I have very few criticisms of Children of the Nameless. Sanderson’s quality of writing is excellent and the only questions I was left after my first read-through were those Sanderson left deliberately unanswered. I will say that one of those unanswered mysteries left a sour taste, at least for me, but Sanderson clearly decided not to provide that answer.

The highest praise I can give this story is that it earns everything it does. There are quite a few plot twists, because, ya’know, mystery. But they all feel like they make sense in the world and the don’t contradict anything that came before in Magic’s story. There’s also a lot of seemingly throwaway details that come back much later in the story, sometimes two or three times after you thought they’d served their purpose. And despite all of that, it’s never a hard story to follow.

The action is clearly written if never truly breathtaking, and every named character is believable and multifaceted. (Except the ones who are already corpses by the time the prologue is over.) Davriel and Tacenda both get a lot of development, especially considering the fact that this isn’t a full-length novel, and they play of each other wonderfully. While Davriel is occasionally grating in his constant disaffection, it’s clear that everyone around him feels the exact same way. I wouldn’t call Children of the Nameless a fun read necessarily, since there’s a lot of death and most of the humor is of the gallows variety; but it is an easy read and I’d consider it well worth the investment of an afternoon or two.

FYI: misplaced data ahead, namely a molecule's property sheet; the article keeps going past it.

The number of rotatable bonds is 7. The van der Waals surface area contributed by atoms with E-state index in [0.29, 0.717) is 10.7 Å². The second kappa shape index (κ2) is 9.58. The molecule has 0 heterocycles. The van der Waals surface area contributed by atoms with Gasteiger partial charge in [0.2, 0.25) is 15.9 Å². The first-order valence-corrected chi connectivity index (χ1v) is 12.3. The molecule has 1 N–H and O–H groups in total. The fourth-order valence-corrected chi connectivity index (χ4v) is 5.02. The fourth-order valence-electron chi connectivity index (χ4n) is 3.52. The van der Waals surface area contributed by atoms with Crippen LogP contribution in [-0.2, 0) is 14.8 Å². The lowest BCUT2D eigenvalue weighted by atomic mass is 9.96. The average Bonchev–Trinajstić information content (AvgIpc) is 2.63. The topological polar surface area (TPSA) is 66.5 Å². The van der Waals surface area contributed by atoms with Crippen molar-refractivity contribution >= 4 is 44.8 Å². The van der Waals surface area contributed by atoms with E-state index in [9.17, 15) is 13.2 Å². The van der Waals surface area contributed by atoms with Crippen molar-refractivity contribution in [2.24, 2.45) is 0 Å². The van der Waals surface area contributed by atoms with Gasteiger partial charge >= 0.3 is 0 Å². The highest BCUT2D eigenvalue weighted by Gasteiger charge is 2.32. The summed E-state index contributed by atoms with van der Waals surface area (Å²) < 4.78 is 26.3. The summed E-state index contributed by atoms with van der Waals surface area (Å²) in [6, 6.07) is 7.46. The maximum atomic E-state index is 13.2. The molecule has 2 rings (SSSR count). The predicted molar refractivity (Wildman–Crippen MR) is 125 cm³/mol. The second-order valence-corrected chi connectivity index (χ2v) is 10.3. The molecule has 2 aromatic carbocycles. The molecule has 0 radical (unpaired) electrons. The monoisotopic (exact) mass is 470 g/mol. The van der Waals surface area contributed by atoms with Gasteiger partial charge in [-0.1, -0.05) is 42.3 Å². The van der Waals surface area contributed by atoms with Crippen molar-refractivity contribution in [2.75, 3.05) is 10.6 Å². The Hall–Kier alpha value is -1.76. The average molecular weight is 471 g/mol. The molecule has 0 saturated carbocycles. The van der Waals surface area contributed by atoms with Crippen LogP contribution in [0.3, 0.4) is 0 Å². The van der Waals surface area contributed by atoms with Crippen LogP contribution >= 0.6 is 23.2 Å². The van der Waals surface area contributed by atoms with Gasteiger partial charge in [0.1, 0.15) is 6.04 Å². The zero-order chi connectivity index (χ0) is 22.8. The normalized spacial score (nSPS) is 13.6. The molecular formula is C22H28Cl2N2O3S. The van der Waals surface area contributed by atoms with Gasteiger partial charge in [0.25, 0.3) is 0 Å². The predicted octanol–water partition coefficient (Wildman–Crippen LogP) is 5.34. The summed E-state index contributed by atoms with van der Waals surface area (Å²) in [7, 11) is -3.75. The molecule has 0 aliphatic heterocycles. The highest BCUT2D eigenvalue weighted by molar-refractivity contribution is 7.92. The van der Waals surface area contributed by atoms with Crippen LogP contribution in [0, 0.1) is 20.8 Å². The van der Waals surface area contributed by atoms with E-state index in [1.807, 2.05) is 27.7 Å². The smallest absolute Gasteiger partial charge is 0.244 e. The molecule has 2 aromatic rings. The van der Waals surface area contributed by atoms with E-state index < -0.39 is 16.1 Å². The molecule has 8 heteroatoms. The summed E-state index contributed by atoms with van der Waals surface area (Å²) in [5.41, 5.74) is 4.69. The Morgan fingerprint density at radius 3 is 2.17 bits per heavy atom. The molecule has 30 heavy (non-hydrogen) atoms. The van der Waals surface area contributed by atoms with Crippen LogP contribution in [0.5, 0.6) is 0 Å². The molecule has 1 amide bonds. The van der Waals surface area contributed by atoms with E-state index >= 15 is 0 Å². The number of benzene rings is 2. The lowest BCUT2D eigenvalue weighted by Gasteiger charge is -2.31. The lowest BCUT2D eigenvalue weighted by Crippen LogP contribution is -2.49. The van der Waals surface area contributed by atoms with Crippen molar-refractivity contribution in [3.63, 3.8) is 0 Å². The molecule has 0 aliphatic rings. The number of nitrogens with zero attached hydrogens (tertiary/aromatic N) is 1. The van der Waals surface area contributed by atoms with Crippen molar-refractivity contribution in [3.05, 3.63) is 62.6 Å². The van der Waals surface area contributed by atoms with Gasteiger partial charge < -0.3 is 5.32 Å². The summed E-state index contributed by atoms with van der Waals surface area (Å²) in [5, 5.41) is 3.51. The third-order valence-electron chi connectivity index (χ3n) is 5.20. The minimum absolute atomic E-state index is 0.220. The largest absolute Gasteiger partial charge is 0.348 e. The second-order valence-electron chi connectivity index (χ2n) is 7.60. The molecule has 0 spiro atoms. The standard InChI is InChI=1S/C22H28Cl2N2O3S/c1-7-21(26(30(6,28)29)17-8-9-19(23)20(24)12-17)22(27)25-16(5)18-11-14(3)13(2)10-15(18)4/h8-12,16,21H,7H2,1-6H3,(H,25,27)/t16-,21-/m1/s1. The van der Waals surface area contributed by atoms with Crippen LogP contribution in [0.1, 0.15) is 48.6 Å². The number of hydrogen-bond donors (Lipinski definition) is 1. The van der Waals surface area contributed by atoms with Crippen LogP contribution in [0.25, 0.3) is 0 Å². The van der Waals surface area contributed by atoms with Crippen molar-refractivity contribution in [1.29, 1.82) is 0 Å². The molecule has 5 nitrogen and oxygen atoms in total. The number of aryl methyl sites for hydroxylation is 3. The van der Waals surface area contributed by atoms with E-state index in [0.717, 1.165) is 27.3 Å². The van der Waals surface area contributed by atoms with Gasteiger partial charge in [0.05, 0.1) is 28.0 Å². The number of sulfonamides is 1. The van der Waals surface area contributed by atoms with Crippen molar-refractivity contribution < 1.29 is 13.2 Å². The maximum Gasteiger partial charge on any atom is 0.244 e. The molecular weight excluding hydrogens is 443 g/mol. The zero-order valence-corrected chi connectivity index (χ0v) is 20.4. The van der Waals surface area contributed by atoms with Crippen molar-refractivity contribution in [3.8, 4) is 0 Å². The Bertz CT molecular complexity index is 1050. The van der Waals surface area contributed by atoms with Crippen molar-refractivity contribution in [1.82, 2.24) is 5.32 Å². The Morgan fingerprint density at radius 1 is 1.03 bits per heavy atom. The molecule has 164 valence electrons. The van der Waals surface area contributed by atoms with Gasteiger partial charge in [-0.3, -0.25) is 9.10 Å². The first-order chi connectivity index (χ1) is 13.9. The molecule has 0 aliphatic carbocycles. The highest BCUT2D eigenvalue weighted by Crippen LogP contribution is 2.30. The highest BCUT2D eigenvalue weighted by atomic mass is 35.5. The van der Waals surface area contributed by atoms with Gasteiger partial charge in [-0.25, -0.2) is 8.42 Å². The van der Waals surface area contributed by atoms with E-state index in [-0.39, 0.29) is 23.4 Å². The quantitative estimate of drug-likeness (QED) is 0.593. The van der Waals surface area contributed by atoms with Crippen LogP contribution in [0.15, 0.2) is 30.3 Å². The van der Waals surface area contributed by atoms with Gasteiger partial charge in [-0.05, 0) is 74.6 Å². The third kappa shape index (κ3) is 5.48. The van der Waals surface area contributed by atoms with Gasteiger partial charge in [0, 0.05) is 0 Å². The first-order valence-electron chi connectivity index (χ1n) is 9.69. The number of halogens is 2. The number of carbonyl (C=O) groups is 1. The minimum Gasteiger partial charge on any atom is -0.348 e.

Children of the Nameless isn’t really a story for fans of the Gatewatch. Or even for fans of Innistrad, necessarily. It’s just a good, well-written story that happens to take place in the Magic multiverse.

Overall rating: 4.5/5.0

Levi Byrne has been with the game since Worldwake and has a rabid love for fantasy writing that goes back decades. Despite some forays into Legacy he plays Commander almost exclusively, and has a love for the crazy plays and huge games that make Magic what it is. He was the go-to advisor of his playgroup on deck construction for more than five years before joining Dear Azami.